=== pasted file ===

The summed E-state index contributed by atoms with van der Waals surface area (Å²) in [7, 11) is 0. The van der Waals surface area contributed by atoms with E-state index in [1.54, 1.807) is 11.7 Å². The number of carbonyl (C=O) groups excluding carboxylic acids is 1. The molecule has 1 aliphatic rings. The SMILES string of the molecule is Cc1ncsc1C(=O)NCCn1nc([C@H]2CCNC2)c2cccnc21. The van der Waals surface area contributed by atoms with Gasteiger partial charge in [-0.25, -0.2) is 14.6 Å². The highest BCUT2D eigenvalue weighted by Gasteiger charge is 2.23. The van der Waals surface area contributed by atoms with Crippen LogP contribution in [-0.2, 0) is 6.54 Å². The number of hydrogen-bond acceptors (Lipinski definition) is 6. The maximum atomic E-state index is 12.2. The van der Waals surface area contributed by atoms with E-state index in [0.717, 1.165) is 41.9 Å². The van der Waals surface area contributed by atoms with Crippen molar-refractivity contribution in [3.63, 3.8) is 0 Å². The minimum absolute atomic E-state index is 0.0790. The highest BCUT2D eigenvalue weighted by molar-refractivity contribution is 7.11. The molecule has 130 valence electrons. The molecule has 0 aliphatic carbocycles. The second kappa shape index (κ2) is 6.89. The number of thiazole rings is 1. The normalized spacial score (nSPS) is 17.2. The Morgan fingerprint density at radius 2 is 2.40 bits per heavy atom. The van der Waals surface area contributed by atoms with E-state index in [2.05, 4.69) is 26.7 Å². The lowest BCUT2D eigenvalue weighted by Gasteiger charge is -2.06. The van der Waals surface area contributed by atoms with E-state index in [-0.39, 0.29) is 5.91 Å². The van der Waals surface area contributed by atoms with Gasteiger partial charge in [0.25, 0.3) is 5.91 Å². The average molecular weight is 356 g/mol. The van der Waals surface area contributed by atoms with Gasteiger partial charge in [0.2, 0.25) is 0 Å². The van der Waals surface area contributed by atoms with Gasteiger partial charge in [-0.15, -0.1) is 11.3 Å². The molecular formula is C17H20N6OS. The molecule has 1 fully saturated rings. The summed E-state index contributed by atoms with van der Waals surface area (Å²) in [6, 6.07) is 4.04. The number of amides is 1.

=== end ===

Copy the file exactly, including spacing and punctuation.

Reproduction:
The summed E-state index contributed by atoms with van der Waals surface area (Å²) in [7, 11) is 0. The van der Waals surface area contributed by atoms with E-state index in [1.54, 1.807) is 11.7 Å². The number of carbonyl (C=O) groups excluding carboxylic acids is 1. The molecule has 1 aliphatic rings. The SMILES string of the molecule is Cc1ncsc1C(=O)NCCn1nc([C@H]2CCNC2)c2cccnc21. The van der Waals surface area contributed by atoms with Gasteiger partial charge in [-0.25, -0.2) is 14.6 Å². The highest BCUT2D eigenvalue weighted by Gasteiger charge is 2.23. The van der Waals surface area contributed by atoms with Crippen LogP contribution in [-0.2, 0) is 6.54 Å². The number of hydrogen-bond acceptors (Lipinski definition) is 6. The maximum atomic E-state index is 12.2. The van der Waals surface area contributed by atoms with E-state index in [0.717, 1.165) is 41.9 Å². The van der Waals surface area contributed by atoms with Crippen molar-refractivity contribution in [3.63, 3.8) is 0 Å². The minimum absolute atomic E-state index is 0.0790. The highest BCUT2D eigenvalue weighted by molar-refractivity contribution is 7.11. The molecule has 130 valence electrons. The molecule has 0 aliphatic carbocycles. The second kappa shape index (κ2) is 6.89. The number of thiazole rings is 1. The normalized spacial score (nSPS) is 17.2. The Morgan fingerprint density at radius 2 is 2.40 bits per heavy atom. The van der Waals surface area contributed by atoms with E-state index in [2.05, 4.69) is 26.7 Å². The lowest BCUT2D eigenvalue weighted by Gasteiger charge is -2.06. The van der Waals surface area contributed by atoms with E-state index in [-0.39, 0.29) is 5.91 Å². The van der Waals surface area contributed by atoms with Gasteiger partial charge in [0.25, 0.3) is 5.91 Å². The average molecular weight is 356 g/mol. The van der Waals surface area contributed by atoms with Gasteiger partial charge in [0.2, 0.25) is 0 Å². The van der Waals surface area contributed by atoms with Gasteiger partial charge in [-0.15, -0.1) is 11.3 Å². The molecular formula is C17H20N6OS. The molecule has 1 fully saturated rings. The summed E-state index contributed by atoms with van der Waals surface area (Å²) in [6, 6.07) is 4.04. The number of amides is 1.